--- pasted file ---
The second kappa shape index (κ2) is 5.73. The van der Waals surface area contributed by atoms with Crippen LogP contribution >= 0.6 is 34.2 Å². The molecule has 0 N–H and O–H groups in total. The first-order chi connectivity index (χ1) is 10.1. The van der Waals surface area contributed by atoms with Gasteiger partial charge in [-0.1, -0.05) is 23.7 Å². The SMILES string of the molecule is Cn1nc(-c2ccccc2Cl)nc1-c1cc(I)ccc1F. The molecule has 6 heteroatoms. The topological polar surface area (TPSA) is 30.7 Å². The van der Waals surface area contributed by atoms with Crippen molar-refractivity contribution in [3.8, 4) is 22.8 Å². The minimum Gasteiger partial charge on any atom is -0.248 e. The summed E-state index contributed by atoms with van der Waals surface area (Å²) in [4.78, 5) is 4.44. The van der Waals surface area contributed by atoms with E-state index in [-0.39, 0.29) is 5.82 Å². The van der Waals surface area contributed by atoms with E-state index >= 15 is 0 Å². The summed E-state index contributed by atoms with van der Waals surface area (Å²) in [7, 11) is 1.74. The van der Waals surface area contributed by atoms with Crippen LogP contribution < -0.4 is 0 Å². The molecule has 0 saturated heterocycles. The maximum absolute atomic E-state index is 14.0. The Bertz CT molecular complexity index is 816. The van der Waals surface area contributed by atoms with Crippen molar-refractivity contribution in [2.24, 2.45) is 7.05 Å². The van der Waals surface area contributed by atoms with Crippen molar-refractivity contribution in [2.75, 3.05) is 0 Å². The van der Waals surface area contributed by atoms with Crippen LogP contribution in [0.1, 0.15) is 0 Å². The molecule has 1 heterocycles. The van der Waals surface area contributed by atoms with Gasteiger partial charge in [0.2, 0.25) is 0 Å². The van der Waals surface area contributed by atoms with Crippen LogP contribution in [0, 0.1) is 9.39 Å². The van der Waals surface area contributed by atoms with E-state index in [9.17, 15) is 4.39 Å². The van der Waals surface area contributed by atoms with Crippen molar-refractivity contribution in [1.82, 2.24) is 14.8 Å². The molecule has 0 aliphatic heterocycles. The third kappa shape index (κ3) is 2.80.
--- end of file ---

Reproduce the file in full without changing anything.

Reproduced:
The second kappa shape index (κ2) is 5.73. The van der Waals surface area contributed by atoms with Crippen LogP contribution >= 0.6 is 34.2 Å². The molecule has 0 N–H and O–H groups in total. The first-order chi connectivity index (χ1) is 10.1. The van der Waals surface area contributed by atoms with Gasteiger partial charge in [-0.1, -0.05) is 23.7 Å². The SMILES string of the molecule is Cn1nc(-c2ccccc2Cl)nc1-c1cc(I)ccc1F. The molecule has 6 heteroatoms. The topological polar surface area (TPSA) is 30.7 Å². The van der Waals surface area contributed by atoms with Crippen molar-refractivity contribution in [3.8, 4) is 22.8 Å². The minimum Gasteiger partial charge on any atom is -0.248 e. The summed E-state index contributed by atoms with van der Waals surface area (Å²) in [4.78, 5) is 4.44. The van der Waals surface area contributed by atoms with E-state index in [-0.39, 0.29) is 5.82 Å². The van der Waals surface area contributed by atoms with E-state index >= 15 is 0 Å². The summed E-state index contributed by atoms with van der Waals surface area (Å²) in [7, 11) is 1.74. The van der Waals surface area contributed by atoms with Crippen LogP contribution < -0.4 is 0 Å². The molecule has 0 saturated heterocycles. The maximum absolute atomic E-state index is 14.0. The Bertz CT molecular complexity index is 816. The van der Waals surface area contributed by atoms with Crippen molar-refractivity contribution in [2.24, 2.45) is 7.05 Å². The van der Waals surface area contributed by atoms with Crippen molar-refractivity contribution in [2.75, 3.05) is 0 Å². The van der Waals surface area contributed by atoms with Crippen LogP contribution in [0.1, 0.15) is 0 Å². The molecule has 1 heterocycles. The van der Waals surface area contributed by atoms with Gasteiger partial charge in [0.2, 0.25) is 0 Å². The van der Waals surface area contributed by atoms with Crippen LogP contribution in [0, 0.1) is 9.39 Å². The van der Waals surface area contributed by atoms with E-state index in [9.17, 15) is 4.39 Å². The van der Waals surface area contributed by atoms with Crippen molar-refractivity contribution in [1.82, 2.24) is 14.8 Å². The molecule has 0 aliphatic heterocycles. The third kappa shape index (κ3) is 2.80.